The new Hungarian Fundamental Law: recent developments

by Prof. Dr. Zoltán Szente

In September 2013, the National Assembly of Hungary adopted the fifth amendment of the Fundamental Law of 2011. This modification, similarly to the basic law and all of its modifications, was voted only by the MPs of the government coalition, but, as the Government has a constitution-making (that is a two-thirds) majority in Parliament, it was enough to adopt it.
The constitutional amendment was initiated by the Government, arguing that “certain constitutional issues should no longer be able to serve as a pretext for attacks against Hungary”, so the changes aimed to meet the requirements of the European Commission. Actually, they were corrections of the new Fundamental Law and even the previous (the fourth) amendment, adopted only a few months beforehand.
In March 2013, the fourth amendment of the Fundamental Law introduced a new provision saying that if any payment obligation arises from a decision of the Constitutional Court, the European Union, the European Court of Justice or other law enforcement authorities or court, the Parliament may impose new financial contributions (probably extraordinary taxes). This special warranty was given temporarily, ”as long as state debt exceeds half of the Gross Domestic Product”. The EC criticized the constitutional empowerment of Parliament for shifting such kind of financial burden on people, and requested the withdrawal of this provision. The new constitutional amendment fulfils the expectations of the EC in a special way: although the objected provision was taken out of the constitutional text, the constitutional empowerment criticized by the EC was substituted by a legislative empowerment (the way of the implementation of the debt-ceiling “shall be defined by an Act”). According to the explanatory memorandum of the constitutional amendment, the aim of this change was (nothing else than) to relieve the constitutional text.
Another demand of the EC was to abolish the special power of the president of the National Judicial Office (NJO) to transfer any individual judicial case to the court as he/she wishes. Previously, this power of the president of the NJO was criticized also by the Venice Commission. The new constitutional modification abolished this power, referring to the EC request, and estimating the cost of this measure 6 bn HUF in the next five years.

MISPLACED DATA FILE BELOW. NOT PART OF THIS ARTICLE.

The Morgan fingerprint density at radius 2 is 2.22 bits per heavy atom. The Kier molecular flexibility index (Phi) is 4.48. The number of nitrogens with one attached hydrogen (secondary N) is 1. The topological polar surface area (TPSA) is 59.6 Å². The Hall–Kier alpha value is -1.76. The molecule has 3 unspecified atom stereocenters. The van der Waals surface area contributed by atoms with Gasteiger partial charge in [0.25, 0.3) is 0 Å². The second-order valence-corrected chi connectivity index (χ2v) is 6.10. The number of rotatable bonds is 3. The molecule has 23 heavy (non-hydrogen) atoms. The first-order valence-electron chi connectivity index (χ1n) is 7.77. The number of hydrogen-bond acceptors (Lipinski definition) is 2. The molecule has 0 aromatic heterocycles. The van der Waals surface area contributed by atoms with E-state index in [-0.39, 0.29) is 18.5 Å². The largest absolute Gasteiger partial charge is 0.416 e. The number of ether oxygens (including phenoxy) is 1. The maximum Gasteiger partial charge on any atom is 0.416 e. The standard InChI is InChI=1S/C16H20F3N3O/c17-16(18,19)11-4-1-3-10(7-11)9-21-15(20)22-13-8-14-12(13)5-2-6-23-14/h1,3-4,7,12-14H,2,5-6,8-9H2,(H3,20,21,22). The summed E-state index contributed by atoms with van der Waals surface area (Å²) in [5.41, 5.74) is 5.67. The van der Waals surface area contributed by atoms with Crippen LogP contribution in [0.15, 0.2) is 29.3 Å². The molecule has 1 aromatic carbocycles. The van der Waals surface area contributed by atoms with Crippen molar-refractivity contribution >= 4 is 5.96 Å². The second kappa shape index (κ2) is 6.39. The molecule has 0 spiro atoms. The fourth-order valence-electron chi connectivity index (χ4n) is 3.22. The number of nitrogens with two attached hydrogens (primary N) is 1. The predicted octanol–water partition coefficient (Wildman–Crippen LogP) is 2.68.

The third criticism of the EC was the heavy limitation of political freedom of speech enacted by the fourth constitutional amendment. According to these rules, during the election campaign periods, political advertisements can be published only free of charge and by public media. It is worth noting that similar statutory provisions were declared unconstitutional by the Constitutional Court in 2012. After that, the government majority incorporated these rules in the constitutional text, overruling the resolution of the Constitutional Court. The major argument against this regulation was that the limitation of publishing political advertisements is detrimental to the fundamental right to the freedom of information, as the voters’ right to obtain information about public matters is restricted. The fifth amendment of the Fundamental Law lifted this limitation allowing also commercial broadcastings to publish political advertisements of free of charge.
Some other parts of the fifth amendment adjusted the relevant constitutional rules to the legislative goals and objectives of the government majority.
First, the fifth amendment of the Fundamental Law of 2011 extended the power of the National Bank with the supervisory authority of the financial organisations (which had been exercised by a separate body beforehand).
Second, it redefined the constitutional rules of the status of churches. It is also to be noted that the Constitutional Court annulled some provisions of the Church Law of 2011 in March 2013. But the latest constitutional amendment confirmed some previously invalidated rules. Thus, it empowers the National Assembly to recognize the church status of the religious communities, and openly makes a differentiation between the privileged churches and other communities pursuing religious activities.
Although the explanatory memorandum of the fifth amendment begins by stating that the debates on the new Fundamental Law have ended, the academic community seems to think otherwise. Maybe two recent scholarly initiatives can be highlighted. The first is a series of open discussions about the recent changes brought about by the cardinal laws since 2010 organized by the Institute for Legal Studies of the Hungarian Academy of Sciences. In the framework of this program, 18 discussions will be organized, and all contributions of the distinguished scholars will be published on the webpage of the Institute. The other program is a research project organized by the Institute for Public Law of the National University of Public Service (Budapest) named “Constitution-making and constitutional changes”. The program has three major pillars, studying the “Contemporary constitutional models in Europe”, “The limits of constitution-making power in the European constitutionalism”, and “The new Hungarian Fundamental law and the European constitutional values”.

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